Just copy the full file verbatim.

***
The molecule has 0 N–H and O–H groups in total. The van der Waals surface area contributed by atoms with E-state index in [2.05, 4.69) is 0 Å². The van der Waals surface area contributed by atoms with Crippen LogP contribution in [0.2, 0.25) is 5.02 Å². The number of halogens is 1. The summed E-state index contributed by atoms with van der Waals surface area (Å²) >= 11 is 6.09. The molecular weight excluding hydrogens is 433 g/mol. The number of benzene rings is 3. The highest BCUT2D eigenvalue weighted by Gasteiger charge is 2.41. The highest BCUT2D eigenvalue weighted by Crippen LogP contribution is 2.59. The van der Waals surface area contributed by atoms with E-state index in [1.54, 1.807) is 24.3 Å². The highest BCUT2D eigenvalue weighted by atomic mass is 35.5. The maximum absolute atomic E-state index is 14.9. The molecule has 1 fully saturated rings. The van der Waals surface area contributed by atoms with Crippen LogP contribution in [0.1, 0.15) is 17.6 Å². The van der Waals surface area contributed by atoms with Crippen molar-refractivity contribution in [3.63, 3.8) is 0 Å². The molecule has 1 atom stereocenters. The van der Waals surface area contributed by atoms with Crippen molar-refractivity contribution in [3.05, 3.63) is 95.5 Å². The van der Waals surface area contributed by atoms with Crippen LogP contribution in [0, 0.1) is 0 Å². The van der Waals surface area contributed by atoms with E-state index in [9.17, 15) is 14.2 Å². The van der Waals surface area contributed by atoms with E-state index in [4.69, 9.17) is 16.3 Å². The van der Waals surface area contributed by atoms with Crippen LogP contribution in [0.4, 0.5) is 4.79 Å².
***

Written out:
The molecule has 0 N–H and O–H groups in total. The van der Waals surface area contributed by atoms with E-state index in [2.05, 4.69) is 0 Å². The van der Waals surface area contributed by atoms with Crippen LogP contribution in [0.2, 0.25) is 5.02 Å². The number of halogens is 1. The summed E-state index contributed by atoms with van der Waals surface area (Å²) >= 11 is 6.09. The molecular weight excluding hydrogens is 433 g/mol. The number of benzene rings is 3. The highest BCUT2D eigenvalue weighted by Gasteiger charge is 2.41. The highest BCUT2D eigenvalue weighted by Crippen LogP contribution is 2.59. The van der Waals surface area contributed by atoms with E-state index in [1.54, 1.807) is 24.3 Å². The highest BCUT2D eigenvalue weighted by atomic mass is 35.5. The maximum absolute atomic E-state index is 14.9. The molecule has 1 fully saturated rings. The van der Waals surface area contributed by atoms with Crippen LogP contribution in [0.1, 0.15) is 17.6 Å². The van der Waals surface area contributed by atoms with Crippen molar-refractivity contribution in [3.63, 3.8) is 0 Å². The molecule has 1 atom stereocenters. The van der Waals surface area contributed by atoms with Crippen molar-refractivity contribution in [3.05, 3.63) is 95.5 Å². The van der Waals surface area contributed by atoms with Crippen LogP contribution in [0, 0.1) is 0 Å². The van der Waals surface area contributed by atoms with E-state index in [9.17, 15) is 14.2 Å². The van der Waals surface area contributed by atoms with E-state index in [4.69, 9.17) is 16.3 Å². The van der Waals surface area contributed by atoms with Crippen LogP contribution in [0.4, 0.5) is 4.79 Å².